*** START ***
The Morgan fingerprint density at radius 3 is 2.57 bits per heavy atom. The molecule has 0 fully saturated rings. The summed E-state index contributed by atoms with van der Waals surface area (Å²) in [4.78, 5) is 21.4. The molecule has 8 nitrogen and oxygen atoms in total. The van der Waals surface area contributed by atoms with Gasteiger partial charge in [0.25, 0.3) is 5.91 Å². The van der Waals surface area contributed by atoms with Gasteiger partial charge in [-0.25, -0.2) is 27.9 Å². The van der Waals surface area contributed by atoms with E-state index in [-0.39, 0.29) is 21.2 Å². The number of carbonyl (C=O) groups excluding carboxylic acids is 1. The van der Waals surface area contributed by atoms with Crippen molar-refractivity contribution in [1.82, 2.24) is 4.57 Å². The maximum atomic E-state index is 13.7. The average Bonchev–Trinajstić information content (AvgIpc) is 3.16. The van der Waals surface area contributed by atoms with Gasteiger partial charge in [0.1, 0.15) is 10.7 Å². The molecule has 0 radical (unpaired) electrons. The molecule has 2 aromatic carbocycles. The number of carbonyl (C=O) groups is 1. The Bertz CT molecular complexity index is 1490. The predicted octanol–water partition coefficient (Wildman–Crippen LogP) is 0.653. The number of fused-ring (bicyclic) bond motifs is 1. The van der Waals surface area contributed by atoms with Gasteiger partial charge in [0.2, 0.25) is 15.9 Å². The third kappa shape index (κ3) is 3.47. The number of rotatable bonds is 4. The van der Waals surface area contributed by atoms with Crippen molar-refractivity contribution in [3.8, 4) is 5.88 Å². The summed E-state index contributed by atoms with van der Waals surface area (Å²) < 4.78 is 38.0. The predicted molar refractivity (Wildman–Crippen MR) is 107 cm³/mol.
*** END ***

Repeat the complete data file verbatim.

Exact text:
The Morgan fingerprint density at radius 3 is 2.57 bits per heavy atom. The molecule has 0 fully saturated rings. The summed E-state index contributed by atoms with van der Waals surface area (Å²) in [4.78, 5) is 21.4. The molecule has 8 nitrogen and oxygen atoms in total. The van der Waals surface area contributed by atoms with Gasteiger partial charge in [0.25, 0.3) is 5.91 Å². The van der Waals surface area contributed by atoms with Gasteiger partial charge in [-0.25, -0.2) is 27.9 Å². The van der Waals surface area contributed by atoms with E-state index in [-0.39, 0.29) is 21.2 Å². The number of carbonyl (C=O) groups excluding carboxylic acids is 1. The van der Waals surface area contributed by atoms with Crippen molar-refractivity contribution in [1.82, 2.24) is 4.57 Å². The maximum atomic E-state index is 13.7. The average Bonchev–Trinajstić information content (AvgIpc) is 3.16. The van der Waals surface area contributed by atoms with Gasteiger partial charge in [0.1, 0.15) is 10.7 Å². The molecule has 0 radical (unpaired) electrons. The molecule has 2 aromatic carbocycles. The number of carbonyl (C=O) groups is 1. The Bertz CT molecular complexity index is 1490. The predicted octanol–water partition coefficient (Wildman–Crippen LogP) is 0.653. The number of fused-ring (bicyclic) bond motifs is 1. The van der Waals surface area contributed by atoms with Gasteiger partial charge in [0.2, 0.25) is 15.9 Å². The third kappa shape index (κ3) is 3.47. The number of rotatable bonds is 4. The van der Waals surface area contributed by atoms with Crippen molar-refractivity contribution in [3.8, 4) is 5.88 Å². The summed E-state index contributed by atoms with van der Waals surface area (Å²) < 4.78 is 38.0. The predicted molar refractivity (Wildman–Crippen MR) is 107 cm³/mol.